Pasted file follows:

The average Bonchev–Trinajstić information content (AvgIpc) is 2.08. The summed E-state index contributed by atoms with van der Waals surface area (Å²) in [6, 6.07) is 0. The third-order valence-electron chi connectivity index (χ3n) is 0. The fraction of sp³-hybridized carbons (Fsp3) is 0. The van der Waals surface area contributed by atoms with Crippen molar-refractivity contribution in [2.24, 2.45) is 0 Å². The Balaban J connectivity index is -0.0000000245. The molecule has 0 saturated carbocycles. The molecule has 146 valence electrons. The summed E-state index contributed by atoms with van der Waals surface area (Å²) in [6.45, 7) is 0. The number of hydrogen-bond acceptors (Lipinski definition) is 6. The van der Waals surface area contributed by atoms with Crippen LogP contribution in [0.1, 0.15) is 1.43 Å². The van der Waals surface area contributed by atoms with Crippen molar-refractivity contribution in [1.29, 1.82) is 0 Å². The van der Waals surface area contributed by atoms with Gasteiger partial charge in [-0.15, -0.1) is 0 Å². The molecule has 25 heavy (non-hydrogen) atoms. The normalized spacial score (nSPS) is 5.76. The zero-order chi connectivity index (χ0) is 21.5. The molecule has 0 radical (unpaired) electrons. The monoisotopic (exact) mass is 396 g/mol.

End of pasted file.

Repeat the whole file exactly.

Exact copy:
The average Bonchev–Trinajstić information content (AvgIpc) is 2.08. The summed E-state index contributed by atoms with van der Waals surface area (Å²) in [6, 6.07) is 0. The third-order valence-electron chi connectivity index (χ3n) is 0. The fraction of sp³-hybridized carbons (Fsp3) is 0. The van der Waals surface area contributed by atoms with Crippen molar-refractivity contribution in [2.24, 2.45) is 0 Å². The Balaban J connectivity index is -0.0000000245. The molecule has 0 saturated carbocycles. The molecule has 146 valence electrons. The summed E-state index contributed by atoms with van der Waals surface area (Å²) in [6.45, 7) is 0. The number of hydrogen-bond acceptors (Lipinski definition) is 6. The van der Waals surface area contributed by atoms with Crippen LogP contribution in [0.1, 0.15) is 1.43 Å². The van der Waals surface area contributed by atoms with Crippen molar-refractivity contribution in [1.29, 1.82) is 0 Å². The van der Waals surface area contributed by atoms with Gasteiger partial charge in [-0.15, -0.1) is 0 Å². The molecule has 25 heavy (non-hydrogen) atoms. The normalized spacial score (nSPS) is 5.76. The zero-order chi connectivity index (χ0) is 21.5. The molecule has 0 radical (unpaired) electrons. The monoisotopic (exact) mass is 396 g/mol.